Change can be painful and exciting. Last month, George St. United Church congregation held their final worship service in the building that has been their Spiritual Home for 140 years. Many people in our Peterborough community have been baptized, confirmed, married, and had their funerals conducted at George St. United. Now, God has led the congregation to make a change to a new vision as they join with St. Andrews United to become a brand new entity – Emmaunuel United Church. For many congregational members, this is a sad and painful ending. For some of these same people and for others, this is an exciting new beginning. Both congregations will bring the best of their pasts – faith traditions and faith stories of work done here in this community and around the world. Together, they go forth in faith to serve God through a new vision. Both buildings may be left behind or maybe not. All the details of this immense change have not yet been worked out.
Change is like that for all of us. A move to a new community can bring stress as we seek to let go of close friends and familiar places and endeavor to begin again. Our long awaited retirement can feel empty and lonely without work to give our lives value. The anxiety of a new job with it’s unknown problems can make us wish we could turn back time. Often with change, we feel as if our world is ending. It’s tough to begin again.
Change comes to us as individuals whether we want it or not. I remember the year that my last child started university. I worried that our house and my life would be empty. After all, my life had revolved around my children’s lives for twenty-four years. I was also excited about the possibilities that lay ahead with my new freedom.
As Christians, we believe God calls us from the loss and fear of change to a new life that can be better, and for sure will be different and glorious. We spend time in prayer, talking the whole situation over with God. We spend time with family and friends, seeking discernment for the next steps in our journey. Just as two of our city congregations are seeking to let go and find a new form of ministry that will serve today’s community, so do we as individuals endeavor to let go of the past and seek out our new life. It is the process of birth, death and rebirth that is a part of living. Yes, it takes courage and trust. We have built that trust over the years because God has led us through each change that has come.
Check back through your history. Tell the stories of the times of change and new beginnings. Identify the goodness that came with your new life. Give God thanks.
“You will show me the path of your life;
In Your presence is fullness of of Joy;
At Your right hand are pleasures forevermore.” (Psalm 16:11 NRSV)
This past week we visited friends in Montreal and in Montpelier Vermont. On Thursday evening, we wended our way, to the Unadilla Theatre, nestled into the forested hills of rural Vermont.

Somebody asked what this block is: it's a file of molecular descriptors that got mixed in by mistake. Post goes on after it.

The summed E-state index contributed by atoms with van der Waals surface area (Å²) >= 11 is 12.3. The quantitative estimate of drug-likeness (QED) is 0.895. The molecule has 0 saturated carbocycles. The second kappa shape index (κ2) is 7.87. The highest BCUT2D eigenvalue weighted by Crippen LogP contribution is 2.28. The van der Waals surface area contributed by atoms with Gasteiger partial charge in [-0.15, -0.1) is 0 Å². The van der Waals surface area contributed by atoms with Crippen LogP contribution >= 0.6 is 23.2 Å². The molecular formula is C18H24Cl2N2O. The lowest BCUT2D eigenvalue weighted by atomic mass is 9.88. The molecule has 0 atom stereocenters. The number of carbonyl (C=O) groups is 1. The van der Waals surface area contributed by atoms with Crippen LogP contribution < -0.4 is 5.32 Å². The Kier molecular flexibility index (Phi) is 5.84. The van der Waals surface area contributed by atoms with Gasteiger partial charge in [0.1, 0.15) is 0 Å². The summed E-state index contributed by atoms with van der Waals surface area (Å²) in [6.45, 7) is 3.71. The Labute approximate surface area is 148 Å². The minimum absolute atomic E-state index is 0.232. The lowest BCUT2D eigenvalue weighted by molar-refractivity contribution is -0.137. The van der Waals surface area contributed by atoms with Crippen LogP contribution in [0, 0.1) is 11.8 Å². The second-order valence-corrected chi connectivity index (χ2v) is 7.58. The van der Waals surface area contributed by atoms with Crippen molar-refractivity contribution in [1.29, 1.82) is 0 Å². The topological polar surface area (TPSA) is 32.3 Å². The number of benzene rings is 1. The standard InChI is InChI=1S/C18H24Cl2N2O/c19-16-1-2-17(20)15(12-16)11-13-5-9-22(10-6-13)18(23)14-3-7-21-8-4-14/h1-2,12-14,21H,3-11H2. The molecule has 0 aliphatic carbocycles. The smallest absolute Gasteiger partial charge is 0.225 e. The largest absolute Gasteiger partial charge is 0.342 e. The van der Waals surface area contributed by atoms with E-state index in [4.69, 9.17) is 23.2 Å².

Our friends’ daughter, Erin had one of the lead roles in the Mikado. The play was splendid, the acting excellent, the music superb. Knowing and loving one of the leads added a great deal to our joy. We finished the evening with Rob’s gourmet cheesecake while we continued the stimulating conversation that sparked interest and connected us as friends.
Friday morning after a scrumptious breakfast of waffles with Elaine’s blueberry and Vermont maple syrups, we started home. We meandered across country through the Adirondack Mountains on county roads and state highways. At Lake Champlain, God offered us another short cruise in preparation for our big “River Cruise” in August. We shared the ferry with a number of cars, a motorcycle and a 72 foot tractor trailer. Tom was trapped inside the car, since our parking slot was approx. five inches from the ship’s gunwale. We opened the sunroof. I stood on the seat so I could have half of me outside, and took pictures.
I wanted to ask the biker to take my picture with my upper half sticking out the roof, but found his bald head, bare muscular arms and tattoos too intimidating. Tom stuck his arm up through the sunroof to take this picture of me out on the deck.
Our journey brought us through Elizabethtown to Keene Village New York. Both towns are picturesque with lots of flowers. Like the Keene Village close to home, Keene, New York has a river running through it. Not having rain for quite some time, the Ausable River has become a trickling stream, roaming back and forth among the rocks.
The road wound through the mountains, around rocky outcrops, through the trees. Parked cars lining the road beside a finger lake signaled to us that this is a favorite area for bikers and hikers. We chose Lake Placid for lunch and found a fifties style diner. Tummies full we “shot the main” and followed 89 west, leaving the humming little tourist town behind.